Beth wished she had a magic wand and they could change places, though she guessed the career woman would soon tire of her mundane life.
On her way home from her voluntary job delivering Meals on Wheels, which she did two days a week, Beth called in at her sister s house to find Molly full of news about her brother-in-law arriving on a flying visit. “Rob should settle down and stop all this gallivanting around the world. With his qualifications and experience, he’d have no trouble getting a job in Australia.” Molly said when she and Beth sat down to a cup of tea. “But I doubt if he could. We're having a welcome home dinner on Saturday. You and Mum are invited. If you could do a bit of cooking and come early to help with things.” Her voice trailed off.
Beth nodded. “What would you like me to do?”
Molly said it would be helpful if she made a salad and a sweet. “I’ll get Edgar to pick up some cold meat on his way home.”
Beth had never met Rob Garfield, a mining engineer, but she knew about him.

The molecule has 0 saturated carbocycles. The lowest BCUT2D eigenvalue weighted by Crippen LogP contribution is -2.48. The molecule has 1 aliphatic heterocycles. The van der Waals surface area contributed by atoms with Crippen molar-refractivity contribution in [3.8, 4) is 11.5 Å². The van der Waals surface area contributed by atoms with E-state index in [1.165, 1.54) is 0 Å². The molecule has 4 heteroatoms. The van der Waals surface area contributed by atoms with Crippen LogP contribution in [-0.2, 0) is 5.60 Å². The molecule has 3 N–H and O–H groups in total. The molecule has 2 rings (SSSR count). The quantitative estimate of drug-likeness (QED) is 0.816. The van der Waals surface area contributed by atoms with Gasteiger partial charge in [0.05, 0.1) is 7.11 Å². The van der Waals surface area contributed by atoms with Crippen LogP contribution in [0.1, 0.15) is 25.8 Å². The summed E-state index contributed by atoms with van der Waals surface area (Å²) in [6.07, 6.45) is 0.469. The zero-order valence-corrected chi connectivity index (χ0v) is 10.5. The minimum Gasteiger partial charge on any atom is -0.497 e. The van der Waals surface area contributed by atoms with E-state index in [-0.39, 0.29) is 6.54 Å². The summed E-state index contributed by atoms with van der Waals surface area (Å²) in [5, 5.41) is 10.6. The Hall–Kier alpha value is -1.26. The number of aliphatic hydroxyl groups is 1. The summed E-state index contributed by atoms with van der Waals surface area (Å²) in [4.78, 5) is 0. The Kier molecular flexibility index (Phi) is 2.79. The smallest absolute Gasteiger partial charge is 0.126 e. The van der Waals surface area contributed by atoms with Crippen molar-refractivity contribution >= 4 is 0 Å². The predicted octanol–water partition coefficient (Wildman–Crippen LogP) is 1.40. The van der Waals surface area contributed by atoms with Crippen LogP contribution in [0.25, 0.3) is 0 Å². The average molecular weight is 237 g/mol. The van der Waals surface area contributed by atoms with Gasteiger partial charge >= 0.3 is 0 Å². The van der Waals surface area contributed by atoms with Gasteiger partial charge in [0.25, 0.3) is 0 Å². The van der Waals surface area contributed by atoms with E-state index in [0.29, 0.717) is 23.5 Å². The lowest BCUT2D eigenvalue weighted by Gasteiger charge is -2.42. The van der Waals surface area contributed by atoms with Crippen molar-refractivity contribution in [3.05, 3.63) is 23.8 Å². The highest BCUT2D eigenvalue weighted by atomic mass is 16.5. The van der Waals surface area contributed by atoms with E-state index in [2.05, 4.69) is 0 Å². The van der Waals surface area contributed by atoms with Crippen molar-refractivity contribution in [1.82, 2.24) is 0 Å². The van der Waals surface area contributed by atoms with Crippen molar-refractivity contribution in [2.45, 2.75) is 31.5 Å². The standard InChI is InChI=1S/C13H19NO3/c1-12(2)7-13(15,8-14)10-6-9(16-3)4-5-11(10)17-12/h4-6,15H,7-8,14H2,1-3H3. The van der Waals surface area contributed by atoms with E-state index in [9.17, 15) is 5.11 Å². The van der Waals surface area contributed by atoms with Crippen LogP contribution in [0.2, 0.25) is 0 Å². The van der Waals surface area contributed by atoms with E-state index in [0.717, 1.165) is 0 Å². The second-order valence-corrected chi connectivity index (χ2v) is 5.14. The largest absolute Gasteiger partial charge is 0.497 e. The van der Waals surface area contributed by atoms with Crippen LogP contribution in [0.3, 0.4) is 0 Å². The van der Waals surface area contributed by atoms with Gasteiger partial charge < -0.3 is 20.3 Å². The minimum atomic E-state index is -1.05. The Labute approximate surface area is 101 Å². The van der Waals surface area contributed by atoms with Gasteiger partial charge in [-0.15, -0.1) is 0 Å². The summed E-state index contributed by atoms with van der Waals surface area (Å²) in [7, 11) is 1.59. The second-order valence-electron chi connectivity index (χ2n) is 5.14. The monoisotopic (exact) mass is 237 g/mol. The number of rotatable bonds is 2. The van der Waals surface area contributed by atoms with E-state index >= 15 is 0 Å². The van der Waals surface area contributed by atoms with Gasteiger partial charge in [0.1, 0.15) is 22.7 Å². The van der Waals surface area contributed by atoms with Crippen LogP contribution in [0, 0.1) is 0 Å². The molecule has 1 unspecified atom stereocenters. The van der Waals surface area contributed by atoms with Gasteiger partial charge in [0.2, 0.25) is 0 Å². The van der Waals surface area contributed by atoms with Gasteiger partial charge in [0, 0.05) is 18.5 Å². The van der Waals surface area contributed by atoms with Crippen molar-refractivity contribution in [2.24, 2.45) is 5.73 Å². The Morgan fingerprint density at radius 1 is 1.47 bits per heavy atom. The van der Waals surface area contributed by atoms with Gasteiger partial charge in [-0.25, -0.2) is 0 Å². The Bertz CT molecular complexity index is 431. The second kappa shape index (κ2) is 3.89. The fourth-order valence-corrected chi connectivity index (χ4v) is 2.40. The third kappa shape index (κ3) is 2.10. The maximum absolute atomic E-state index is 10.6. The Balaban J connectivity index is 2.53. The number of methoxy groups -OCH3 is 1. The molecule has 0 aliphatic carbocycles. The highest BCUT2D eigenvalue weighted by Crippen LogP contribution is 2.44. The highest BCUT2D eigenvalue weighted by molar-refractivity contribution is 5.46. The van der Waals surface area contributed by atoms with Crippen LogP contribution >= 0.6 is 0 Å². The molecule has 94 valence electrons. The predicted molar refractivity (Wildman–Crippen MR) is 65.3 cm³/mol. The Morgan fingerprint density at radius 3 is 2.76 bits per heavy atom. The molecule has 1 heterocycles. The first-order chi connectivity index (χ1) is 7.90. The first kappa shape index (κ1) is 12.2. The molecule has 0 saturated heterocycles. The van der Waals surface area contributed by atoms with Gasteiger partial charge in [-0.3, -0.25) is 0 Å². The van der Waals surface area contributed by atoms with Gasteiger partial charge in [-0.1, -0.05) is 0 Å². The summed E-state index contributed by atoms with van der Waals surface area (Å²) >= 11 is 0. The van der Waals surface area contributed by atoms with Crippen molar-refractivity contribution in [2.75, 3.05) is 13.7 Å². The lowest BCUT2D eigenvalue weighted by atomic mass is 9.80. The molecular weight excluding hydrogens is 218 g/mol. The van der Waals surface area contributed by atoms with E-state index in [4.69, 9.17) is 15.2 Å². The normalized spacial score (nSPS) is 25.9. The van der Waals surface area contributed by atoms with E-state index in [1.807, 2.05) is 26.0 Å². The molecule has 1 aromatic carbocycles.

Forty, unmarried and quite the ladies man, Molly said.
Beth knew Molly exaggerated at times. She imagined Rob Garfield would be tall and thin and reserved like Edgar, his older brother, but he was short and sturdy with a shock of dark greying hair and the bluest eyes Beth had seen.
He bounded into the kitchen where Beth and Molly put the finishing touches to the special dinner and hugged Molly. “You’re becoming quite an armful,” he said, a large grin over his handsome face.
Molly gave him one of her coldest looks. Her weight gain was a sore point. She muttered later to Edgar, “Your brother hasn't changed a bit.”
Rob turned to Beth, saying, “So you’re the youngest sister. You’re quite the prettiest. Why haven’t I met you before?”
Beth blushed, and felt herself drowning in those sparkling blue eyes and vibrant smile.
Rob clapped Christopher, Molly and Edgar’s ten-year-old son on the shoulder who Clarissa described an afterthought. And added that she didn’t think Edgar had it in him.
“You’ve grown since I saw you last year, Chris,” Rob said. “Don’t you think your aunt is a pretty girl?”